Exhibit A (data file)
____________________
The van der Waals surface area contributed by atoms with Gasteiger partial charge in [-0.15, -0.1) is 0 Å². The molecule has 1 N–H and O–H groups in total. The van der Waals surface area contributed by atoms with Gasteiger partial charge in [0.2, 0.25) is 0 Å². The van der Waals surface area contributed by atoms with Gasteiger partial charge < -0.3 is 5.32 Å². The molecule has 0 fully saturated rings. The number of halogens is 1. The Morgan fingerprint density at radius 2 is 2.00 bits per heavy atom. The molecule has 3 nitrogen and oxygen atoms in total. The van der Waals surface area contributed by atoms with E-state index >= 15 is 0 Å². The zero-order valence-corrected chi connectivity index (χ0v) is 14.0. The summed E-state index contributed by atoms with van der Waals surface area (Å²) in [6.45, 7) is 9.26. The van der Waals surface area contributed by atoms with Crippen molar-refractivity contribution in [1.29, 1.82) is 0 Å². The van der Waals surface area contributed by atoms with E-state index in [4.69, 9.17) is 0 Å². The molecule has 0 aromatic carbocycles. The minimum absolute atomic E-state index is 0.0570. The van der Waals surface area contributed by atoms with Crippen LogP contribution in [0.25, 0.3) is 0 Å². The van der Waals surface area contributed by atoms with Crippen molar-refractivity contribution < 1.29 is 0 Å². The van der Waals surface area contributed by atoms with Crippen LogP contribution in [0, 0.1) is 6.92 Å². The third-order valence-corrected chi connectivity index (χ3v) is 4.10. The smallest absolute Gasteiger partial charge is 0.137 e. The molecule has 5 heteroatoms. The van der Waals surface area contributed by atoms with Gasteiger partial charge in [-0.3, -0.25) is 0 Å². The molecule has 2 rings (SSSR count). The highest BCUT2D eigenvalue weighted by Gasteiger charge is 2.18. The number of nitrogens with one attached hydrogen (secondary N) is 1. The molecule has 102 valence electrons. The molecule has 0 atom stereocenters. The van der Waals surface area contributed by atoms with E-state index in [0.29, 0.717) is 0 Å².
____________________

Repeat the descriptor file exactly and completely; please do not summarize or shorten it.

The van der Waals surface area contributed by atoms with Gasteiger partial charge in [-0.15, -0.1) is 0 Å². The molecule has 1 N–H and O–H groups in total. The van der Waals surface area contributed by atoms with Gasteiger partial charge in [0.2, 0.25) is 0 Å². The van der Waals surface area contributed by atoms with Gasteiger partial charge < -0.3 is 5.32 Å². The molecule has 0 fully saturated rings. The number of halogens is 1. The Morgan fingerprint density at radius 2 is 2.00 bits per heavy atom. The molecule has 3 nitrogen and oxygen atoms in total. The van der Waals surface area contributed by atoms with E-state index >= 15 is 0 Å². The zero-order valence-corrected chi connectivity index (χ0v) is 14.0. The summed E-state index contributed by atoms with van der Waals surface area (Å²) in [6.45, 7) is 9.26. The van der Waals surface area contributed by atoms with Crippen molar-refractivity contribution in [1.29, 1.82) is 0 Å². The van der Waals surface area contributed by atoms with E-state index in [4.69, 9.17) is 0 Å². The molecule has 0 aromatic carbocycles. The minimum absolute atomic E-state index is 0.0570. The van der Waals surface area contributed by atoms with Crippen LogP contribution in [0.25, 0.3) is 0 Å². The van der Waals surface area contributed by atoms with Crippen molar-refractivity contribution < 1.29 is 0 Å². The van der Waals surface area contributed by atoms with Crippen LogP contribution in [0, 0.1) is 6.92 Å². The third-order valence-corrected chi connectivity index (χ3v) is 4.10. The smallest absolute Gasteiger partial charge is 0.137 e. The molecule has 5 heteroatoms. The van der Waals surface area contributed by atoms with Gasteiger partial charge in [-0.3, -0.25) is 0 Å². The molecule has 2 rings (SSSR count). The highest BCUT2D eigenvalue weighted by Gasteiger charge is 2.18. The number of nitrogens with one attached hydrogen (secondary N) is 1. The molecule has 102 valence electrons. The molecule has 0 atom stereocenters. The van der Waals surface area contributed by atoms with E-state index in [0.29, 0.717) is 0 Å².